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Physics Department Colloquium: Dr Alexander Gumennik

Dr Alexander Gumennik (Indiana University Bloomington) will give a seminar on Friday 28 June 2024.

  • 28 Jun 2024, 1.15pm to 28 Jun 2024, 2.15pm BST (GMT +01:00)
  • 6 West, 1.2, University of Bath
  • This event is free

The Department of Physics is delighted to welcome Dr Alexander Gumennik (Indiana University Bloomington) to give the fourteenth Physics Department Colloquium of 2023/24. Please join us to listen to Dr Alexander Gumennik's seminar.

A reception will be held directly after the seminar, where tea and coffee will be provided.

The seminar is open to anyone from the university, students are encouraged to attend.


Engineering of Functional Monofilament Fibers


Fiber looming, weaving, and knitting into a textile to create garments that warm and protect us from scratches have been known to humans for thousands of years. With the emergence of the Internet of Things (IoT), textiles are increasingly seen as real estate for sensing and stimulation functionalities in addition to traditional passive ones. How cool it would be if your t-shirt could sense stress and give a relaxing massage, or your pants could embed a rechargeable battery, powering the smartphone in your pocket! Smart fibers and textiles have recently been a booming interdisciplinary area of research that is transformative to multiple technologies, from biomedical devices through apparel and fashion to composites for aerospace, automotive, and construction. Applications of smart fibers and textiles span but are not limited to energy harvesting and management, physiological monitoring and stimulation, brain-computer interfacing, active camouflaging, and data harvesting, processing, and communication.

The realization of high-performance systems in fibers necessitates embedding various materials and structures, including electronic and photonic, into fiber cladding in an ordered, addressable, and scalable manner. The figure of merit for any active device is defined primarily by the architectural precision of its structure. However, whether glass- or polymer-based, monofilament fibers and the materials they encapsulate are shaped from a melt and thus prone to fluid dynamics phenomena, such as capillary instability – non-linear and even chaotic – challenging the architectural control.

To solve this problem, we invented the Very Large-Scale Integration for Fibers (VLSI-Fi). VLSI-Fi combines molten-phase material processing techniques that piggyback on, rather than circumvent, the fluidic phenomena to attain the desired outcome. We prove, both analytically and experimentally, the existence of material processing parameter’s range in which capillary instability predictably drives the self-assembly of functional devices in fibers with tight architectural control.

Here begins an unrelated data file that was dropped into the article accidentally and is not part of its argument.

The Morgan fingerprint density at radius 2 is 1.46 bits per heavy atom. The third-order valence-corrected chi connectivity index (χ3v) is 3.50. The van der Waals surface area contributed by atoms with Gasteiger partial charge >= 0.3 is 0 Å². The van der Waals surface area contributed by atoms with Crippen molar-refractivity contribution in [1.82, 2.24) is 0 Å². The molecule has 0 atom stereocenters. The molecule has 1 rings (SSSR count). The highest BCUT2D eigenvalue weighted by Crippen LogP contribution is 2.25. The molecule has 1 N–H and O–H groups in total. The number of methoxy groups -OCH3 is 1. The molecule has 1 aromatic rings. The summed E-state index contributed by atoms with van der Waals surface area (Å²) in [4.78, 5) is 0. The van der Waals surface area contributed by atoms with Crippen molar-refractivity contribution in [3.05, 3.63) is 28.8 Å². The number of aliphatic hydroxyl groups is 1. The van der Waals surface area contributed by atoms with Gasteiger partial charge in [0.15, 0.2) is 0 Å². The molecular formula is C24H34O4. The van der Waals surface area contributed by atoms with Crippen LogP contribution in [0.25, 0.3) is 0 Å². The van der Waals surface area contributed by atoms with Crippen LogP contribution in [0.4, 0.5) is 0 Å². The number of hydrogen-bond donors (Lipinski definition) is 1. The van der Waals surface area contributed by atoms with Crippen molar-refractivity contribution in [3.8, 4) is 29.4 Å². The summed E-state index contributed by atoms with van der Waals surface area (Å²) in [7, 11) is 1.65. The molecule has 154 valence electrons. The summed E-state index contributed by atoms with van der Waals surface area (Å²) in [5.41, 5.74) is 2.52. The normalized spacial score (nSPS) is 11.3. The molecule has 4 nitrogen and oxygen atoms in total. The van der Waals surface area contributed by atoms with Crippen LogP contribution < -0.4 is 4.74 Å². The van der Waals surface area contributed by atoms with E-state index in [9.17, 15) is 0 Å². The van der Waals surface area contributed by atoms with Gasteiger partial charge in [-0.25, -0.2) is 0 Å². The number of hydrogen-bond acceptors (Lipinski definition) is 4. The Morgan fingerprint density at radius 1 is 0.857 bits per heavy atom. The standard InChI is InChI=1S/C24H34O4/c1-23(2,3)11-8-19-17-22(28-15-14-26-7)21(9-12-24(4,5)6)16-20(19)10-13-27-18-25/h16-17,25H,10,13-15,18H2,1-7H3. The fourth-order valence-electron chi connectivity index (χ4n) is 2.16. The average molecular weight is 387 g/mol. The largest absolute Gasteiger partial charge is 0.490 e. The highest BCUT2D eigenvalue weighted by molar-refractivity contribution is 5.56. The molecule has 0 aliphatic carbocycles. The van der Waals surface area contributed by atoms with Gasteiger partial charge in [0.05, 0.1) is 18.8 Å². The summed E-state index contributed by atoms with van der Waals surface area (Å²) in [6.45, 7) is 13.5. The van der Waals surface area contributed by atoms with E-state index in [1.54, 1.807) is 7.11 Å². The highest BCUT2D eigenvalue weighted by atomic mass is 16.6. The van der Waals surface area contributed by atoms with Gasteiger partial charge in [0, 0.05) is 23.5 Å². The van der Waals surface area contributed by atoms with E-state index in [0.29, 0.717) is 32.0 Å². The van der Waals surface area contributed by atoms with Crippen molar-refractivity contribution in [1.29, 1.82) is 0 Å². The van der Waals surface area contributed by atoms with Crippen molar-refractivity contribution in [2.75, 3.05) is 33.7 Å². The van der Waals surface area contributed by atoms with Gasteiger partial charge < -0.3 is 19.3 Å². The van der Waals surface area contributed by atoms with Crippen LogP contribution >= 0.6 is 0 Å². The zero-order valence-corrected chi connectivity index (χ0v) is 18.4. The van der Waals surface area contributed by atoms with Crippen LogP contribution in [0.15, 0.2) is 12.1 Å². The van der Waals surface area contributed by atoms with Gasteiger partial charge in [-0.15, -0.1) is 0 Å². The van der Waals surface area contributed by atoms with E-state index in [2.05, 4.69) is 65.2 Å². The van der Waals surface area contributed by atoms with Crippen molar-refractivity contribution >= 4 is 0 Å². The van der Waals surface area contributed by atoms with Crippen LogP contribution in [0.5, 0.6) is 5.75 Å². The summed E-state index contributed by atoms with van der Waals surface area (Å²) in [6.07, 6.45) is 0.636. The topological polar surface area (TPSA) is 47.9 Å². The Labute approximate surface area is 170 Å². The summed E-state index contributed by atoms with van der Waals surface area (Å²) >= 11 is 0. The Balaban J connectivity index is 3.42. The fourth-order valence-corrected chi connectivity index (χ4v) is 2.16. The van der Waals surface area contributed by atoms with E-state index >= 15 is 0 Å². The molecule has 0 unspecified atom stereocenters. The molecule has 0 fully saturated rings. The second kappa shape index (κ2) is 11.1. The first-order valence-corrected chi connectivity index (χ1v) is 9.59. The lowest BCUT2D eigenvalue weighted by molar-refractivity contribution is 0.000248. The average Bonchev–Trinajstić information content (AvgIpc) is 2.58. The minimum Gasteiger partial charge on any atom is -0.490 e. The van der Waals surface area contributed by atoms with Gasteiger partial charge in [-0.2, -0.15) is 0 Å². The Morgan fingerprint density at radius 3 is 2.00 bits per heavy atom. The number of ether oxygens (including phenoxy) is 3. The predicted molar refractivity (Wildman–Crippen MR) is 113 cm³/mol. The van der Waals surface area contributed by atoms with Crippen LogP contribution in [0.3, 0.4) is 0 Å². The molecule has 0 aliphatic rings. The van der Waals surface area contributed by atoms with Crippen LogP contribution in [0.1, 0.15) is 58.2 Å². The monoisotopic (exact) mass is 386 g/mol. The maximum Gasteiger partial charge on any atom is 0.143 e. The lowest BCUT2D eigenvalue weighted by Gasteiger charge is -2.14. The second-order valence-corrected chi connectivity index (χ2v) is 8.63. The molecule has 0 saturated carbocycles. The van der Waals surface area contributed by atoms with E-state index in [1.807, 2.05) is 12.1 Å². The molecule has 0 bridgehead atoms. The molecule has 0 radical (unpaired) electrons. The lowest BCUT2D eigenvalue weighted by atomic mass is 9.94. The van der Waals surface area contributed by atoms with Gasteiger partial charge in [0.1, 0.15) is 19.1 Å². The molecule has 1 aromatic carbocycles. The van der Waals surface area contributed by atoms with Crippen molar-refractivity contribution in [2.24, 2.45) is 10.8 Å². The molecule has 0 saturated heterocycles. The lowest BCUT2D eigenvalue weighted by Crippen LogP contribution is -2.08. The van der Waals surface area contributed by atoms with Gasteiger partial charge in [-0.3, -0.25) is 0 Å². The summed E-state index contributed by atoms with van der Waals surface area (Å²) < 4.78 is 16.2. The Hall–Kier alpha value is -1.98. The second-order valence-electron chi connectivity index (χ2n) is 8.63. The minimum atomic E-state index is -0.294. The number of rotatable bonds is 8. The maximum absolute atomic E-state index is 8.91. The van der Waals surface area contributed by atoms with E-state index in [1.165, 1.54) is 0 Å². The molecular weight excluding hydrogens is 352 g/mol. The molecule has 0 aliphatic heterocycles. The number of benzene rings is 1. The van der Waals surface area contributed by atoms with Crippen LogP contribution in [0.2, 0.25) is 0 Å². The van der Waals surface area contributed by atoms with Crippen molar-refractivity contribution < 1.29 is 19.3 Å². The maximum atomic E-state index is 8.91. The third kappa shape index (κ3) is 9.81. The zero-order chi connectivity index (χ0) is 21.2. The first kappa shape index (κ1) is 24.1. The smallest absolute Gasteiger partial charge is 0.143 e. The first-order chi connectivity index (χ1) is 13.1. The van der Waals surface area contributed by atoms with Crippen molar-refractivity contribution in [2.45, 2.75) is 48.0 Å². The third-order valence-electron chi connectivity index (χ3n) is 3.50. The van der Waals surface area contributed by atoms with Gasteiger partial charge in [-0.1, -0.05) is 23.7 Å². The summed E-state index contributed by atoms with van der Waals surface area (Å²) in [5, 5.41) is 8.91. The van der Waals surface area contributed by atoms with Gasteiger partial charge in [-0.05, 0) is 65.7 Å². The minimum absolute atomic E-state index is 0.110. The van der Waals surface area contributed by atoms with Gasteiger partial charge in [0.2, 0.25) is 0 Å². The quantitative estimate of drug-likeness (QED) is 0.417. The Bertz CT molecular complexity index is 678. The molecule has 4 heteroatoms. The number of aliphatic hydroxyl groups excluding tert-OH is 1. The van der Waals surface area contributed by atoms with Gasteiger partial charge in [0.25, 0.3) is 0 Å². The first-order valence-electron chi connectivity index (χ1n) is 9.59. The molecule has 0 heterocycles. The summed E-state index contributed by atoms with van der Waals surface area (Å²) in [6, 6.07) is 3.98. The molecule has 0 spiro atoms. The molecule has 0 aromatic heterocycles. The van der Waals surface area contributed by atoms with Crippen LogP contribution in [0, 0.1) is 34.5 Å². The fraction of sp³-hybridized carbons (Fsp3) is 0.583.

Developing VLSI-Fi into a full-scale technology can deliver impactful products. Recently, we demonstrated an electroceutical fiber that prevents the proliferation of bacteria, including antibiotic-resistant strains. Used as sutures and incorporated into gauzes and sponges, this fiber could assist antibiotics in point-of-care wound treatment, such as on the battlefield. Additionally, we have recently developed a sub-THz fiber antenna acting as a stress and temperature gradiometer that, incorporated into a catheter or wire guide, provides physiological monitoring to prevent hemorrhage, thrombosis, and inflammation in minimally invasive surgical procedures. In the long run, VLSI-Fi is expected to deliver fiber photonics that will intimately and efficiently interface the emerging high-performance computing platforms, such as quantum, to enable their incorporation into the larger Internet.


Alexander Gumennik graduated in 2010 with Ph.D. in Applied Physics, Optoelectronics from Hebrew University in Jerusalem under Prof. Aharon Agranat's mentorship. Since 2011, he has conducted postdoctoral research in multi-material fiber devices at MIT in Prof. Yoel Fink's group. In 2014 Prof. Gumennik joined Formlabs Inc. (Somerville, MA) – a "unicorn" startup producing affordable 3D printers – as a Lead Photonics Process Engineer to develop an optical portion of Fuse 1 – the first Formlabs' Selective Laser Sintering (SLS) printer, commercially launched in 2017. In 2016, Prof. Gumennik joined the faculty of Indiana University Bloomington to establish FAMES Lab, which has been up and running since November 2019. One of a kind in the US academic environment, FAMES Lab is designed and equipped to perform the complete cycle of fiber-device design, fabrication, characterization, and product integration in one research space. Prof. Gumennik's research focuses on functional fiber devices for sensing, computing, and regenerative medicine.


Please join us at our Claverton Down campus in 6 West 1.2.

6 West, 1.2 University of Bath Claverton Down Bath BA2 7AY United Kingdom

Contact Us

For any questions about the colloquium, please contact Dr Habib Rostami and Prof Kamal Asadi.